Shopping For Fashion History: 1996 Gown By Tom Ford For Gucci

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Tom Ford for Gucci 1996 Gown via

Thanks to the digitization of vintage shopping, buyers can snap up a piece of fashion history with a simple click of a mouse. Although scouring through piles of clothes in a vintage store is an age old tradition for many, websites like Etsy and 1stDibs have made it much easier to score high-end designer clothing.

Take this Tom Ford for Gucci gown for example. Not only is it a beautiful piece, but it also is a part of modern fashion history. This gown helped make up one of the sexiest collections of the 1990s, and changed the image of a fashion house for over a decade.

Not An Average Collection

This long jersey gown with a gold belt buckle was a part of an iconic collection for the house of Gucci and initiated a sexier, youthful era in fashion. Gucci was associated as a heritage brand that dressed the nouveau riche throughout the 1970s and 1980s. When Tom Ford joined Gucci as creative director in 1994, he moved away from the signature luggage and gave the brand a sleeker and sensual look.

Ford’s mission came into full force at Gucci’s fall 1996 ready to wear show. Models slithered down the runway in what AnOther Magazine called, “ a tailored, Helmut Newton-esque androgyny; dark-eyed, chignoned beauty; city-slick pinstripes; the red velvet tuxedo for him and her; super skinny belts and dramatically large furs; slinky white jersey gowns with peepholes fastened by smooth golden hardware.” The collection was made up of wearable sportswear, but with clingy fabrics in simple coloring that brought, according to Tim Blanks, “ the notion of the power of sin.” Gender bending, keyholes, and a Halston meets Geinrich aesthetic were all elements that fashion hadn’t seen in years.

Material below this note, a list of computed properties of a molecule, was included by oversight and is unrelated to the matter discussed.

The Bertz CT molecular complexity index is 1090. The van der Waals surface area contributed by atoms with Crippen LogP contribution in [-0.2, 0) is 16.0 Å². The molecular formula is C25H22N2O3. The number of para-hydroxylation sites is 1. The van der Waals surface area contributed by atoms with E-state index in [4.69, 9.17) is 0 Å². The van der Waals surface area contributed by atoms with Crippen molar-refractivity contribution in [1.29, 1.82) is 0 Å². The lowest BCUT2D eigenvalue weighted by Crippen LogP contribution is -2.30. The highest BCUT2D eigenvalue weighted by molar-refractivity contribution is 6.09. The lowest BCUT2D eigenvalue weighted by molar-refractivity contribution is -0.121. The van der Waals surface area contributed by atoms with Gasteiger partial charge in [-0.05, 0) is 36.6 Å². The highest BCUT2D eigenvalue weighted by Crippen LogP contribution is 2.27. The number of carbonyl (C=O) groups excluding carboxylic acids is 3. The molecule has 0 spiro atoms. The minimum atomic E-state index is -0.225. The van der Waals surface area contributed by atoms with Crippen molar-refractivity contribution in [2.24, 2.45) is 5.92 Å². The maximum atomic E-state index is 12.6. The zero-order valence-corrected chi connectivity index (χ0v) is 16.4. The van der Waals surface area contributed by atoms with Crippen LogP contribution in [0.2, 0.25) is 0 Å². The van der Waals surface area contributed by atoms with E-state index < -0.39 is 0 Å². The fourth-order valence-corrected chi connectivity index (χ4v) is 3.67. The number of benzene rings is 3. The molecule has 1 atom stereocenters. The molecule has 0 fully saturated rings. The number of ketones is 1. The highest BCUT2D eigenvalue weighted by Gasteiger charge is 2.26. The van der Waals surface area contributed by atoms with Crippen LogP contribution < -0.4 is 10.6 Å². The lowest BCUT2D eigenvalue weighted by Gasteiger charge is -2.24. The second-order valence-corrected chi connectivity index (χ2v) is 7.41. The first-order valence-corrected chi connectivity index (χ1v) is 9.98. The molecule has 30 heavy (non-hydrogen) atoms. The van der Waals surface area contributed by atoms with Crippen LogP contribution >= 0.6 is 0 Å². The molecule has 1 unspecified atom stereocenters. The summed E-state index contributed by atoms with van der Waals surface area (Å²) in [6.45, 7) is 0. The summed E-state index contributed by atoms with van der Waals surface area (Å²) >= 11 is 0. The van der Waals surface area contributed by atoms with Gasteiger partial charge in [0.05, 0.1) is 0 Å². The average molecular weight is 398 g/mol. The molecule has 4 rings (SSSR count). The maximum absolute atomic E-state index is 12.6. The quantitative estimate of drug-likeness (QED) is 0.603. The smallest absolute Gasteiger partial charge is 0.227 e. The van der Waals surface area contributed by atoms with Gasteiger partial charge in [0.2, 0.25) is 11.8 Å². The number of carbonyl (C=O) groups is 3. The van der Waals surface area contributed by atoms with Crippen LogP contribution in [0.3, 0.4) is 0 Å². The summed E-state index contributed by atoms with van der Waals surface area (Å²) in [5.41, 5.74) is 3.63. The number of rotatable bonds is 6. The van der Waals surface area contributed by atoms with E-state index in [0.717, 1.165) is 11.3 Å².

Goodbye Grunge, Hello Skin

Fashion in the mid-1990s was moving from oversized grunge sweaters towards sleek minimalist designs. The 1996 Gucci show embraced clean lines, but with a sexual taboo. “ I brought back a certain sexual glamour, which we probably hadn’t seen since the late seventies because of the way that AIDS altered fashion,” Ford has said.

This hedonistic element referenced back to Tom’s Studio 54 days. Documented in the tell-all, “Champagne Supernovas Kate Moss, Marc Jacobs, Alexander McQueen, and the 90’s Renegades Who Remade Fashion,” by Maureen Callahan, Ford spent countless nights partying and following around Calvin Klein, a designer whose Ford’s sexy aesthetic mirrors. Vogue described the 1996 show as, “the fashion equivalent of a one-night stand at Studio 54,” which wasn’t far off.

The models walked to the tunes of “Killing Me Softly With His Song” by the American hip hop group The Fugees and British pop star Dusty Springfield’s “The Look of Love,” while posing in a spotlight. “I decided to kill the backlighting and put the clothes under a spotlight because I wanted to control the room,” Ford told AnOther Magazine. “That sounds silly, but with a spotlight, you can’t see your friends across the aisle; you can’t wave at people and roll your eyes. You focus on the show.” And even today, eyes are still on this legendary collection.

To see more of Tom Ford’s work for Gucci, check the Metropolitan Museum of Art’s collection or images of the Tom Ford rooms at the Gucci Museum in Florence.


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